Saturday, 13 January 2007

Somalia: Winds of change in the horn

After independence in 1960, Somalia suffered some classic postcolonial problems. In 1969 came the military coup which installed Siad Barre, who became embroiled in the chess-game of the Cold War. He took Somalia into a war with Ethiopia to annex the Ogaden, a border region where many ethnic Somalis live. The state collapsed as the Cold War ended, and Somalia embarked on a period of civil war and chaos. For fifteen years Somalia has had no effective government and no guarantee of security. The north of the country has some limited government in Somaliland and Puntland, but the south, where the capital, Mogadishu, is, has been in a worse condition.

Recent events have been quite complex, though the United States' relatively minor 'war on terror' operations are overshadowing other, more important and more surprising developments. At least three types of group have been involved in vying for control of Mogadishu and the country. First of all, the Islamic Courts Union, commonly referred to in western press as "the Islamists", wrested control last summer from the warlords who had divided the city between themselves since the Somali state collapsed in 1991. The Islamist's rule was short, though reportedly characterised by relative calm and order, even if there were some reports of "Talibanization".

Then over the last couple of weeks, the Transitional Federal Government, heavily backed by the Ethiopian army (one of the largest in Africa), drove out the "Islamists" and took control of the capital and the third city, Kismayu. Since then the transitional government, internationally recognised and formed by negotiations in 2004, has been moving towards imposing order and asserting its authority. It has a transitional charter to implement and a lot of negotiation and compromise to achieve if it is to garner the cooperation of the warlords and the moderate elements of the Islamic Courts Union in — necessary if the transitional government is to build peace and security, which is the primary aim at the moment.

For the future, the transitional government is probably the best hope for peaceful development in southern Somalia, though a problem remains regarding the north. The transitional government's charter is committed to a unified Somalia: they hope that the northern regions, particularly Somaliland, will be amenable to joining with the south as they did after they gained independence from Britain in 1960. However, it is doubtful that Somalilanders will want to be governed from Mogadishu again, after the experience of being ruled by Barre. Indeed, 97% of the population voted in favour of independence in a recent referedum, and many would rather fight than rejoin the south.

Somaliland, "a home-grown democracy", is campaigning for international recognition of its reconstitution within its 1960 borders, prior to unification with Italian part of Somalia. With the second-largest city, Hergeisa, and an important port at Berbera, Somaliland is an economically important region, so the transitional government may not give up its hopes of unification easily. Unfortunately, the international community is not easily persuaded to accept border changes and new nations, so even if peace is established in the south, civil war may be a possibility.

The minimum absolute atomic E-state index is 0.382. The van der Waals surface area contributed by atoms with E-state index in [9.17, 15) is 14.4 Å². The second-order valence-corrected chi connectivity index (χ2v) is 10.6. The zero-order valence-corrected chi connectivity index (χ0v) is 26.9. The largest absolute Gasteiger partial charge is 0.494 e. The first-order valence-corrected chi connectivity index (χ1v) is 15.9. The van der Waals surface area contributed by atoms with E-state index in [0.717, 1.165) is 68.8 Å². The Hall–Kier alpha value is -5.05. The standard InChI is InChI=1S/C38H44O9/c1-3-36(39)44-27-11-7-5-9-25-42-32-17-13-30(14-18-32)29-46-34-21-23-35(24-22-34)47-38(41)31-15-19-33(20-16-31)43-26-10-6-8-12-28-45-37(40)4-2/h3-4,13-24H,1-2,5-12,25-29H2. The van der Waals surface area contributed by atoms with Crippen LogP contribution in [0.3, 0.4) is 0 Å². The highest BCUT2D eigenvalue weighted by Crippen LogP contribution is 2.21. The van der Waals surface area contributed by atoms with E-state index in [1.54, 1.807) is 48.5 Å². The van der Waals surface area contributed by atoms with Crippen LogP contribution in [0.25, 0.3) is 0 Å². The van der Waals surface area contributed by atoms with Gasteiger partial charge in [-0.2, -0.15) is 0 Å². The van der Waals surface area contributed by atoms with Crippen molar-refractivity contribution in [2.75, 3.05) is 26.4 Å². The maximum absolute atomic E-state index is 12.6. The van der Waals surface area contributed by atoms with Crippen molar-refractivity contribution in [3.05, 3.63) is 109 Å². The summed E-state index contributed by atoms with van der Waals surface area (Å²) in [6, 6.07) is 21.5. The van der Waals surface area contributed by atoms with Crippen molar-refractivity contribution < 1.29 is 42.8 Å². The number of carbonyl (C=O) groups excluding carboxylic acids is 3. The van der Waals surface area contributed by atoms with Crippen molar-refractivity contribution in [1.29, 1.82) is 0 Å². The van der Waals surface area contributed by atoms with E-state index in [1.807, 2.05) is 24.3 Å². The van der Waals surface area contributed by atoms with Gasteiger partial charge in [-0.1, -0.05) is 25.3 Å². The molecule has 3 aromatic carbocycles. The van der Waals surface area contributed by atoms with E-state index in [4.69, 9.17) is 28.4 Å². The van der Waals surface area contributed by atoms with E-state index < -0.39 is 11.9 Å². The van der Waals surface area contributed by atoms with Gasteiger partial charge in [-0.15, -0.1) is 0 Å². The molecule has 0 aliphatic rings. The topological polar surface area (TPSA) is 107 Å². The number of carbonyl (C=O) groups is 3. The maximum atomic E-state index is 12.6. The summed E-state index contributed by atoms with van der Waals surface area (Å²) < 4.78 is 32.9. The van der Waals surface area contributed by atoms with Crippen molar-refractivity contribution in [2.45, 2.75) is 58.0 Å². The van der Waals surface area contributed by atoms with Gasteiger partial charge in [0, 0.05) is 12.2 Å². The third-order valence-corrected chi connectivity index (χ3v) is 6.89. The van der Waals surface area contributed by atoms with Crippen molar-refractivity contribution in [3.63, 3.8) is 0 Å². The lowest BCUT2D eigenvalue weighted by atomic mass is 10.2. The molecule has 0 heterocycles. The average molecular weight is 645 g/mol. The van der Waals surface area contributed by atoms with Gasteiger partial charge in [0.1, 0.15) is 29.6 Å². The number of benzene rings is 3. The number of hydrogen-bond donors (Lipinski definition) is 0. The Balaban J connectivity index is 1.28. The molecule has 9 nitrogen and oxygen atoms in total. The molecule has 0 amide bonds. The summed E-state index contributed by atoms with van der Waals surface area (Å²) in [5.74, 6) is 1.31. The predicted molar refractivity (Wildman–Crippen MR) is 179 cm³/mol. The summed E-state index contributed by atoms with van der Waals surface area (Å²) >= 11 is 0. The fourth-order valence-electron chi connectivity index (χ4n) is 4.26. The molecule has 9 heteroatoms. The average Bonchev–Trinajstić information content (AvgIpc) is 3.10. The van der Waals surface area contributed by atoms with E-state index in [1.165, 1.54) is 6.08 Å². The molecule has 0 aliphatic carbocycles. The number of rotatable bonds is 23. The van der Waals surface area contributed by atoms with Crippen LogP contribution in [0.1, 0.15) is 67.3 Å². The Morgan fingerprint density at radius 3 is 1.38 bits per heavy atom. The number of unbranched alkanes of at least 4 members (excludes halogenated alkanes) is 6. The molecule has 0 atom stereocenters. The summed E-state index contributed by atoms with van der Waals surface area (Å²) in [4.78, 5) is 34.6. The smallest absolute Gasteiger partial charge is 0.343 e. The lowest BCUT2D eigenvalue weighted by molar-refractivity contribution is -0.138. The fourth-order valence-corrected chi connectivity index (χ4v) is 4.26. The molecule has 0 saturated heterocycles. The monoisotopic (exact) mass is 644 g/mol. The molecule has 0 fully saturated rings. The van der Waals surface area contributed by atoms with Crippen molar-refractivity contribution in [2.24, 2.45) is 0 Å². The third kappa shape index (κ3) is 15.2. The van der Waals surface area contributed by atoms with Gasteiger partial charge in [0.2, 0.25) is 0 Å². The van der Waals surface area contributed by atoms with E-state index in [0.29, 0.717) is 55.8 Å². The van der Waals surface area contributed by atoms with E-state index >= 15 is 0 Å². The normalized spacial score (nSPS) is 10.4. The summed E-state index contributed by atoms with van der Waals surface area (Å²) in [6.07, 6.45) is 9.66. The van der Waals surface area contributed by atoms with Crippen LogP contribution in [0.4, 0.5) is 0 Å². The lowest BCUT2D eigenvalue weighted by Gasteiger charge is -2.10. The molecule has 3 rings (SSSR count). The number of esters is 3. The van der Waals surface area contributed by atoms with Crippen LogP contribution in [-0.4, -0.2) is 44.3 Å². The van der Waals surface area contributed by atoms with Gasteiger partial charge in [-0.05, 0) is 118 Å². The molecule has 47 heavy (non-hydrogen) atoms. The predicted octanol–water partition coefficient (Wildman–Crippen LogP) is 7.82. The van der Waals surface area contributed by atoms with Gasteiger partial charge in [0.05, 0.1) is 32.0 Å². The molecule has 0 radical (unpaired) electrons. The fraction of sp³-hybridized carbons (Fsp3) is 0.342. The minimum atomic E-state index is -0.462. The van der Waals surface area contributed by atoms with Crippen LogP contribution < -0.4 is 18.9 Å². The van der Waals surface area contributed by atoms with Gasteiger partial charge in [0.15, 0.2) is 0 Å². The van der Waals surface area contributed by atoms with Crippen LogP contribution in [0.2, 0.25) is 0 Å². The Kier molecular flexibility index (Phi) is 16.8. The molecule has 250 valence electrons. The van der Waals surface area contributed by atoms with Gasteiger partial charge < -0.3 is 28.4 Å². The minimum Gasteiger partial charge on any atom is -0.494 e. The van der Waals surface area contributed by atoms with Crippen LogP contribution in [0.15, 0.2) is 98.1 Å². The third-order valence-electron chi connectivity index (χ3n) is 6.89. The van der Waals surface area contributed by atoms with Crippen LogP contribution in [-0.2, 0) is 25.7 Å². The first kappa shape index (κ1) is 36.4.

Ethiopia and Kenya no doubt hope that a friendly government will abandon its historic claims to border-lands and so maintain peace in the Horn of Africa. The United States has been increasingly concerned about Somalia — a Muslim country — being a haven for terrorists and a money-launderer's paradise. Events are going in a direction which is good for most of the international players involved, but it remains to be seen whether it will be good for Somali people.

For the moment the transitional government's authority, and any possibility of security, is only guaranteed by foreign troops. Those who call for Ethiopian troops to leave as soon as possible, including the EU commissioner responsible for relations with the region, are right in arguing that a continued Ethiopian military presence could end up stirring up resentment among Somalis. The possibility of an "Iraq-style insurgency" against the foreign military presence has already been suggested by The Economist and others. We might also compare the Somalilanders in the north, with their aspirations for independence, to the Kurds in northern Iraq.

Many suspect Ethiopia's intentions, not least Somalians themselves, who have little reason to trust their neighbour. But just as maintaining military operations in Iraq is proving costly for the American and British governments, Ethiopia will not relish having direct control of the volatile and hostile region that southern Somalia is to them. Their best hope, and the best hope for Somalia, is that they can leave quickly and the transitional government can establish peace and security in Somalia with the aid of an international force drawn from other African nations, not least so that children can go to school and people can live their lives.

(Edited 16 January 2007; thanks to Peter Low for his comments.)